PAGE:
The side effects of plant sterols are not the detrimental kind and range from mild constipation to nausea, indigestion, etc. This article provides information regarding the same.
Sterols are waxy insoluble substances that are present in both plants as well as animals. Animal sterols are nothing but cholesterol while plant sterols or phytosterols are plant versions of cholesterol. They are compounds found naturally in the cell walls of plants and are present in small amounts in all kinds of fruits, vegetables, grains, legumes, nuts, seeds, etc.
Plant sterols are present in larger amounts in corn oil, sesame, and cotton oil. They help lower cholesterol levels, and thereby reduce the risk of heart diseases. They work primarily by blocking the absorption of cholesterol from the intestine. This helps lower the LDL cholesterol in the body. Plant-based foods contain small amounts of phytosterols; however, the interest in them has spearheaded their addition into dietary supplements and functional foods like margarines and spreads.
Today, we find marketers flaunting their sterol-fortified foods all the while praising the cholesterol-lowering properties of plant sterols. However, plants sterols are far from ‘new’. Being first discovered in 1922, scientists have been aware of their LDL cholesterol lowering properties since the 1950s. Normal intake of fruits and vegetables in our daily diet contribute to only small amounts of sterols, but for fighting cholesterol we need to consume quite a bit of them.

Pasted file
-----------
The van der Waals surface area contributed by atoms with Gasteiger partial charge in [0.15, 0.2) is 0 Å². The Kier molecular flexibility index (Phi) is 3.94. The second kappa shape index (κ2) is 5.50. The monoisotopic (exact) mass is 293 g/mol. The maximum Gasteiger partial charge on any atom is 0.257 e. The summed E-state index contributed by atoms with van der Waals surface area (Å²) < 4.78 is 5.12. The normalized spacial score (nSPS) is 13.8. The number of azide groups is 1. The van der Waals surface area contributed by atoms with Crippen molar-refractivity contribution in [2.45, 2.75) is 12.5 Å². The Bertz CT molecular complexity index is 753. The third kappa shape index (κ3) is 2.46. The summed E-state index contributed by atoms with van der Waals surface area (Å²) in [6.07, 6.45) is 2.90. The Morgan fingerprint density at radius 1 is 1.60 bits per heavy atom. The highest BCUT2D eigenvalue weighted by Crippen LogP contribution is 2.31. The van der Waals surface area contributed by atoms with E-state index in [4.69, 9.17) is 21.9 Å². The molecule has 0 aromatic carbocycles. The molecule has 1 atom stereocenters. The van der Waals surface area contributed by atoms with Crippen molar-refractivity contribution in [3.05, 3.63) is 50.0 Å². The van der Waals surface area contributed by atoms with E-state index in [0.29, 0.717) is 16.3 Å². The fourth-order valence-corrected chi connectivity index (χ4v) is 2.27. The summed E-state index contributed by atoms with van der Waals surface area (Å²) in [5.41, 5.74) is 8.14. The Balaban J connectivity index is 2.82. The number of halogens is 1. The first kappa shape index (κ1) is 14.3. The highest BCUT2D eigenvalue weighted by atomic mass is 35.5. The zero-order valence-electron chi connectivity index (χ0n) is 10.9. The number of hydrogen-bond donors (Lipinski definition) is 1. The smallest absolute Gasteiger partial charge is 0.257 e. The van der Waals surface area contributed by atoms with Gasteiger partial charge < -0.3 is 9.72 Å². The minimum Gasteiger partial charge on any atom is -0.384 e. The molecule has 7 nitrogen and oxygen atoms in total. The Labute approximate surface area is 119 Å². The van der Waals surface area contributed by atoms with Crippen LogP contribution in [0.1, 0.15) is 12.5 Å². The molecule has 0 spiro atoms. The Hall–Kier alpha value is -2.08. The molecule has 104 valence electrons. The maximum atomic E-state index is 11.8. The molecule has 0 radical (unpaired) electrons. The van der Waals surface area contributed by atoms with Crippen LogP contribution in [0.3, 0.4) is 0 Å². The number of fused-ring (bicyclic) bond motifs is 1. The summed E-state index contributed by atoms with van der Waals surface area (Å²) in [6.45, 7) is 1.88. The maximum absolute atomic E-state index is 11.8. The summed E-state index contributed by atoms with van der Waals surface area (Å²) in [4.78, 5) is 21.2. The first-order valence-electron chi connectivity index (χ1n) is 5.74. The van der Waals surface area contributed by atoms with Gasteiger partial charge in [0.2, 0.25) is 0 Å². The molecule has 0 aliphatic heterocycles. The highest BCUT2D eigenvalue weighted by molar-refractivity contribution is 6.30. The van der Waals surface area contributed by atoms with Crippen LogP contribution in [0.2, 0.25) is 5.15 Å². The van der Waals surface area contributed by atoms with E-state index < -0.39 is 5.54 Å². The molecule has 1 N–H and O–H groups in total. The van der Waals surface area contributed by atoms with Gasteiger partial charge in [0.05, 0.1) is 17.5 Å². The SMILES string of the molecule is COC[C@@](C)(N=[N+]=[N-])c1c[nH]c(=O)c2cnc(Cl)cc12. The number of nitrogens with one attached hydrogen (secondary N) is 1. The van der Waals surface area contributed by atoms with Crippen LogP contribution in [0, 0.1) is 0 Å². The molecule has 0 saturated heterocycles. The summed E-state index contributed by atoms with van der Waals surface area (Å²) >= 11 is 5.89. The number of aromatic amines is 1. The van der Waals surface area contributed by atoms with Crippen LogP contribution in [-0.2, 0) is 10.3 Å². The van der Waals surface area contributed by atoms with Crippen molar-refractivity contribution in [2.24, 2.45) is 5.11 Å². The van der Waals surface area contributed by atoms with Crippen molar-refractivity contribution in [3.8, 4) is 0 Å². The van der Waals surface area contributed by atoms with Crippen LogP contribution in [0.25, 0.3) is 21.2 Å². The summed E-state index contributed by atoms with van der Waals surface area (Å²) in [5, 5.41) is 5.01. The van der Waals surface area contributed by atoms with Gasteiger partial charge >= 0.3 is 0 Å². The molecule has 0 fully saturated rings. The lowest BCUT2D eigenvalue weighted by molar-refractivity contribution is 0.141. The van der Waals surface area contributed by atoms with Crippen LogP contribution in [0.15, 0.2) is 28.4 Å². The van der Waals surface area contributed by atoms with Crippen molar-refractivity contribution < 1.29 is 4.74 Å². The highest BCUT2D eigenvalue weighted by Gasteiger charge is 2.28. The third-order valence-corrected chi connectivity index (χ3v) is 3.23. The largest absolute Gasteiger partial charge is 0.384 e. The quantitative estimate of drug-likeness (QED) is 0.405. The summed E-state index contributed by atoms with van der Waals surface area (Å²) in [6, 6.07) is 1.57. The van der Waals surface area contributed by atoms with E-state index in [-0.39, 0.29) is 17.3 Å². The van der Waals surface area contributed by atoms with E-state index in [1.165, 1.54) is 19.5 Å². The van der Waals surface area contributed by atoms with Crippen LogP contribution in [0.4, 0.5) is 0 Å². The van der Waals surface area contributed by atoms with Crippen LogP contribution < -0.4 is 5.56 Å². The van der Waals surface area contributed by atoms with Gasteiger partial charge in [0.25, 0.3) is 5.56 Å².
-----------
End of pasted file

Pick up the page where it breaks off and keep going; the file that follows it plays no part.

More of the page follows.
To bridge this gap between the recommended amount and the low quantity received from the daily diet, food chemists have come up with plant sterol supplements and foods fortified with plant sterol extracts. The American Heart Association (AHA) and the Food and Drug Administration (FDA) provide basic dosage guidelines for phytosterols; however, the sterol content varies from product to product. Hence, the recommended dose will depend on the kind of product you are consuming. Nevertheless, on an average, a daily intake of 1.5 to 2.0 grams of plant-based sterols in supplement form or incorporated in fortified foods has been shown to be effective for lowering the cholesterol levels. However, the best doses have not yet been established.
Over 80 studies conducted have shown no signs of any side effects when phytosterols are taken in appropriate amounts. However, when taken in high doses, certain mild side effects are seen to have occurred. The different side effects are:
- Erectile Dysfunction or Impotence
- Decreased sex drive
Since phytosterols are present in small amounts in fortified foods, it is not known to cause overdose. Facts pertaining to an overdose have not been studied in detail, so what dosage causes overdose is not very clear. People with sitosterolemia (a rare genetic condition), pregnant or breastfeeding women, and people with vitamin deficiencies should not take plant sterols. To avoid encountering the side effects, one should not take too much of phytosterol products just because they contain cholesterol lowering properties. Think of them as medicines and not foods while consuming as this can help you place a bar on your plant sterols consumption amount. Refrain from taking any products without consulting your health care provider.
Disclaimer: This NutriNeat article is for informative purposes only, and should not be used as a replacement for expert medical advice.